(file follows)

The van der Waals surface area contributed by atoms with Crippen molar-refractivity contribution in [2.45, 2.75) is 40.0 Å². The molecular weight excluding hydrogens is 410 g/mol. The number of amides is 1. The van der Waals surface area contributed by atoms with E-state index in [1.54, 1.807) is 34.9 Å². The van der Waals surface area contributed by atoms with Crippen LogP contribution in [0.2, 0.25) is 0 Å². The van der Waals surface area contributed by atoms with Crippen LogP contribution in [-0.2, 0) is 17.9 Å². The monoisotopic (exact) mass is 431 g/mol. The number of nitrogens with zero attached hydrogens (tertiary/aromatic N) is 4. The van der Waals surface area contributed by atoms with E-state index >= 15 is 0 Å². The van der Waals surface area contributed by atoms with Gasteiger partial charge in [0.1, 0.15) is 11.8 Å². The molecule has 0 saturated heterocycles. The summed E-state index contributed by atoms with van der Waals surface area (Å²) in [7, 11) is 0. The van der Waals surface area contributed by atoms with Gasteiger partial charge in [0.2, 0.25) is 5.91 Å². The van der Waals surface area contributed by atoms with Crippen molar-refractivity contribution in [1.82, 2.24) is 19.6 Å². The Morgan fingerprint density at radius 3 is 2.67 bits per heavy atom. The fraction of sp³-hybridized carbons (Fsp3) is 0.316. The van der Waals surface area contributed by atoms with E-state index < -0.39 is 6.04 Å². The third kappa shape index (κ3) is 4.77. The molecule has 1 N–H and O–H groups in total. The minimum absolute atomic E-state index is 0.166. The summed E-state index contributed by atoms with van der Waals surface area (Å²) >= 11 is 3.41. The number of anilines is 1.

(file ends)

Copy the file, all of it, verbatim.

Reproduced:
The van der Waals surface area contributed by atoms with Crippen molar-refractivity contribution in [2.45, 2.75) is 40.0 Å². The molecular weight excluding hydrogens is 410 g/mol. The number of amides is 1. The van der Waals surface area contributed by atoms with E-state index in [1.54, 1.807) is 34.9 Å². The van der Waals surface area contributed by atoms with Crippen LogP contribution in [0.2, 0.25) is 0 Å². The van der Waals surface area contributed by atoms with Crippen LogP contribution in [-0.2, 0) is 17.9 Å². The monoisotopic (exact) mass is 431 g/mol. The number of nitrogens with zero attached hydrogens (tertiary/aromatic N) is 4. The van der Waals surface area contributed by atoms with E-state index >= 15 is 0 Å². The van der Waals surface area contributed by atoms with Gasteiger partial charge in [0.1, 0.15) is 11.8 Å². The molecule has 0 saturated heterocycles. The summed E-state index contributed by atoms with van der Waals surface area (Å²) in [7, 11) is 0. The van der Waals surface area contributed by atoms with Gasteiger partial charge in [0.2, 0.25) is 5.91 Å². The van der Waals surface area contributed by atoms with Crippen molar-refractivity contribution in [1.82, 2.24) is 19.6 Å². The Morgan fingerprint density at radius 3 is 2.67 bits per heavy atom. The fraction of sp³-hybridized carbons (Fsp3) is 0.316. The van der Waals surface area contributed by atoms with E-state index < -0.39 is 6.04 Å². The third kappa shape index (κ3) is 4.77. The molecule has 1 N–H and O–H groups in total. The minimum absolute atomic E-state index is 0.166. The summed E-state index contributed by atoms with van der Waals surface area (Å²) >= 11 is 3.41. The number of anilines is 1.